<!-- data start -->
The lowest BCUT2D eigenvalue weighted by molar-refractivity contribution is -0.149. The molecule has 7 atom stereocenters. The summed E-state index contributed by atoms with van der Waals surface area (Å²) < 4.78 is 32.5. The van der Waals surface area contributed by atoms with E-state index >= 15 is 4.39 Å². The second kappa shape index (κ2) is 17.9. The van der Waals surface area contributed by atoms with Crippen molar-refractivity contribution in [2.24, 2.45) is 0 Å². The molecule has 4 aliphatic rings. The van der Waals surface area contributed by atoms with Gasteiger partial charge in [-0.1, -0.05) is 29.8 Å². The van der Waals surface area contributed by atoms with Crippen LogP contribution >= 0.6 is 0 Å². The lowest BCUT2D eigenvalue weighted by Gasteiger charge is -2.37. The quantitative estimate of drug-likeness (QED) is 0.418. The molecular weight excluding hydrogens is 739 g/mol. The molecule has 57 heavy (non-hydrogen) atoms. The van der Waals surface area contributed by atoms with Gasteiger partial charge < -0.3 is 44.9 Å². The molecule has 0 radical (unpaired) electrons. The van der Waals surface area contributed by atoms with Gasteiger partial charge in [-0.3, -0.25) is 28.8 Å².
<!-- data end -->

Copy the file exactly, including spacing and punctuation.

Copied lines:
The lowest BCUT2D eigenvalue weighted by molar-refractivity contribution is -0.149. The molecule has 7 atom stereocenters. The summed E-state index contributed by atoms with van der Waals surface area (Å²) < 4.78 is 32.5. The van der Waals surface area contributed by atoms with E-state index >= 15 is 4.39 Å². The second kappa shape index (κ2) is 17.9. The van der Waals surface area contributed by atoms with Crippen molar-refractivity contribution in [2.24, 2.45) is 0 Å². The molecule has 4 aliphatic rings. The van der Waals surface area contributed by atoms with Gasteiger partial charge in [-0.1, -0.05) is 29.8 Å². The van der Waals surface area contributed by atoms with Crippen LogP contribution >= 0.6 is 0 Å². The lowest BCUT2D eigenvalue weighted by Gasteiger charge is -2.37. The quantitative estimate of drug-likeness (QED) is 0.418. The molecular weight excluding hydrogens is 739 g/mol. The molecule has 57 heavy (non-hydrogen) atoms. The van der Waals surface area contributed by atoms with Gasteiger partial charge < -0.3 is 44.9 Å². The molecule has 0 radical (unpaired) electrons. The van der Waals surface area contributed by atoms with Gasteiger partial charge in [-0.3, -0.25) is 28.8 Å².